"Carbon Motors doesn't really want us to do that, but at this point we don't have much choice," Urban said, adding that he'd like to bring additional companies to the city-owned property even if the Carbon Motors project moves forward. "We will put a company in there – or two companies. We will."

Last week, 13 Investigates saw Fayette County economic development director Steve Bell show the Carbon Motors facility to a group of businessmen from Ohio.

"There's a lot of interest," Bell told WTHR before taking the group inside. "We are still working with Carbon Motors but, beyond that, there's another million square feet of space in there."

Urban said a company from China had visited the factory site the week before.

If Carbon Motors were able to line up financing tomorrow, Stephens says it would still take three more years before the company would begin assembling police cars in Connersville. That means – best case scenario – most of the 1550 jobs Connersville is waiting for won't come until 2015.

If you think that's a long wait, just talk to folks up north in Hamlet.

2,193 days and counting…

The quiet town in northern Indiana has been waiting six years (and two days) for a Sysco food redistribution plant that was announced in early 2006.  

The project would bring more than 500 jobs to the town of roughly 800 people.

Judy Waymire, who operates a tavern in the center of Hamlet, says her customers haven't stopped talking Sysco.

"Everybody talks about it every day. Everybody wonders about it every day," said Waymire, wiping off tables before lunchtime. "I don't know what's taking them so long. They still haven't come to town and people still don't have jobs."

While residents in Hamlet haven't forgotten about Sysco, many wonder if Sysco has forgotten about Hamlet.

"We haven't heard nothing and they don't tell us much," said David Fretz. "I don't think they're coming."

Six years after Sysco announced its plans, an empty field on the edge of town that is supposed to become the company's new warehouse is still an empty field – except for a shiny new water tower. The town built that just for Sysco, along with new well fields, water mains and other site improvements totaling more than $3 million – all paid for with local, state and federal money.

While Hamlet now has a new water tower waiting for Sysco, residents say the rest of the town is crumbling. Some of Hamlet's street lights are literally being held together with duct tape.

"We can't even fix our sidewalks. The town spent all the money putting the water system in for Sysco and it was just a pipe dream," said longtime resident Walter Clemens. "We're just left out in the cold. There's no jobs coming."

Greg LeRoy, executive director of Good Jobs First, a Washington DC-based watchdog group that tracks corporate subsidies, says small towns take great risks when trying to land big economic development projects.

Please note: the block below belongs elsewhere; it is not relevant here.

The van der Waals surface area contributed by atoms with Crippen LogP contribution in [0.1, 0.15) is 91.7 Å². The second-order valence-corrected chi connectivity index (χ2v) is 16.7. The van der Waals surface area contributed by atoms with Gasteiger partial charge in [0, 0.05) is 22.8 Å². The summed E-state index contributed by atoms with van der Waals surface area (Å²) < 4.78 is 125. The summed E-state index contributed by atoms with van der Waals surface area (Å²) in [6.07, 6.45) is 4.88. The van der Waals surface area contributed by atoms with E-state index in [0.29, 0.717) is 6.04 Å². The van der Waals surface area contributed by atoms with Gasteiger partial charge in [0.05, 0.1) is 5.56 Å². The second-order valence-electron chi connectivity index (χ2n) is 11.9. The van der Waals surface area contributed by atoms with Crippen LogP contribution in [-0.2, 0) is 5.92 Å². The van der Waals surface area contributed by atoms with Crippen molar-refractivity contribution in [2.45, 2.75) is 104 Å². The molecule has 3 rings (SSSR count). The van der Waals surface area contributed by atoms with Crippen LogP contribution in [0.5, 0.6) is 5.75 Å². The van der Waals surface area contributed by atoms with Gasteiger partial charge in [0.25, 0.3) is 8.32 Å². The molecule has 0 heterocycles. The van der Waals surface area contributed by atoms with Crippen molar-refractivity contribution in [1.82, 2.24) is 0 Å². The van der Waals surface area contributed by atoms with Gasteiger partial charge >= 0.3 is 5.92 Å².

"It's not unusual for these projects to get delayed or to fail," LeRoy told WTHR. "When you're chasing a trophy deal and you put a lot of time and resources into landing one big company, you risk your future to the fate of that company. Resources spent attracting that outside business could instead be used to grow their own – to pay attention to the existing employer base and to help the companies that are already there grow and get better at what they do."

The Starke County Economic Development Director says he is still optimistic about Sysco.

"As far as I know, it's a go. They just haven't told us when they're putting the shovels in the ground," said Charles Weaver. "I still expect things to happen this year."

Asked whether the project is, indeed, still moving forward, the response from Sysco gives little reason for optimism.

"In light of the current low growth environment, we are assessing the economics of this investment and the timing of when we might consider breaking ground. When we conclude that assessment, we will then decide our plan of action," Sysco spokesman Charlie Wilson told WTHR this month through e-mail.

Wilson said if work does begin on its Hamlet redistribution center, construction will likely take 12 to 18 months before the facility will be opened.

That means for Hamlet – as well as Connersville, Indianapolis and several other Indiana cities waiting for promised jobs – the clock keeps ticking … with no end in sight.

Footnote

Following WTHR's 2010 "Where are the jobs?" investigation, IEDC began releasing adjusted job numbers to reflect companies that did not follow through on their job announcements. IEDC's adjusted numbers show one in five Indiana job announcements from 2005-2009 fell through, resulting in more than 17,500 jobs that never became a reality for Hoosiers.

The state's adjusted numbers do not reflect dozens of other economic development projects that have underperformed or are in jeopardy of failure, putting at least 20,000 other promised jobs at risk.

The governor has frequently pointed out that most economic development projects are incentive-based, and the state does not lose any money on projects that do not create jobs.

"We never pay a dime until they actually create those jobs," Daniels said following WTHR's 2010 investigation.

However, municipalities and the state often spend local tax dollars and federal grant money on economic development projects long before the companies begin hiring. Indiana towns, the state of Indiana and the federal government have already spent nearly $10 million on infrastructure and facility costs for the Carbon Motors and Sysco projects, which have yet to materialize.